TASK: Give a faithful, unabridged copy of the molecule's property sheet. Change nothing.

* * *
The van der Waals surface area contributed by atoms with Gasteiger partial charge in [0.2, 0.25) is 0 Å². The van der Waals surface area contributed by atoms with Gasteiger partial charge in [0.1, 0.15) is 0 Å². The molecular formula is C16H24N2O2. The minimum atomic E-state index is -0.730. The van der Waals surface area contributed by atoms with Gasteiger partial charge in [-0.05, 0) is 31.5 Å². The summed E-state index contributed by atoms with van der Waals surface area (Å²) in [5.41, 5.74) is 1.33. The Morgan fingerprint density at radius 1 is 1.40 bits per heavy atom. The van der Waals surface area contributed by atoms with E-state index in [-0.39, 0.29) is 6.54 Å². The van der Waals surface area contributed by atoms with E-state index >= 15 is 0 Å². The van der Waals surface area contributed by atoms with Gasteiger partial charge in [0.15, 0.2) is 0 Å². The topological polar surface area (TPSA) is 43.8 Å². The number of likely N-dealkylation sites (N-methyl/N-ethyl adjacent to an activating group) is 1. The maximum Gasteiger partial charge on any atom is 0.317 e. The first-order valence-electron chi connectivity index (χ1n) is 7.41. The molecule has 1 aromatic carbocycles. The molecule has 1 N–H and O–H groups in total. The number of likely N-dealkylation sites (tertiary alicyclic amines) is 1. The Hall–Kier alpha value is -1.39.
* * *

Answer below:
The van der Waals surface area contributed by atoms with Gasteiger partial charge in [0.2, 0.25) is 0 Å². The van der Waals surface area contributed by atoms with Gasteiger partial charge in [0.1, 0.15) is 0 Å². The molecular formula is C16H24N2O2. The minimum atomic E-state index is -0.730. The van der Waals surface area contributed by atoms with Gasteiger partial charge in [-0.05, 0) is 31.5 Å². The summed E-state index contributed by atoms with van der Waals surface area (Å²) in [5.41, 5.74) is 1.33. The Morgan fingerprint density at radius 1 is 1.40 bits per heavy atom. The van der Waals surface area contributed by atoms with E-state index in [-0.39, 0.29) is 6.54 Å². The van der Waals surface area contributed by atoms with E-state index >= 15 is 0 Å². The van der Waals surface area contributed by atoms with Gasteiger partial charge in [0.15, 0.2) is 0 Å². The topological polar surface area (TPSA) is 43.8 Å². The number of likely N-dealkylation sites (N-methyl/N-ethyl adjacent to an activating group) is 1. The maximum Gasteiger partial charge on any atom is 0.317 e. The first-order valence-electron chi connectivity index (χ1n) is 7.41. The molecule has 1 aromatic carbocycles. The molecule has 1 N–H and O–H groups in total. The number of likely N-dealkylation sites (tertiary alicyclic amines) is 1. The Hall–Kier alpha value is -1.39.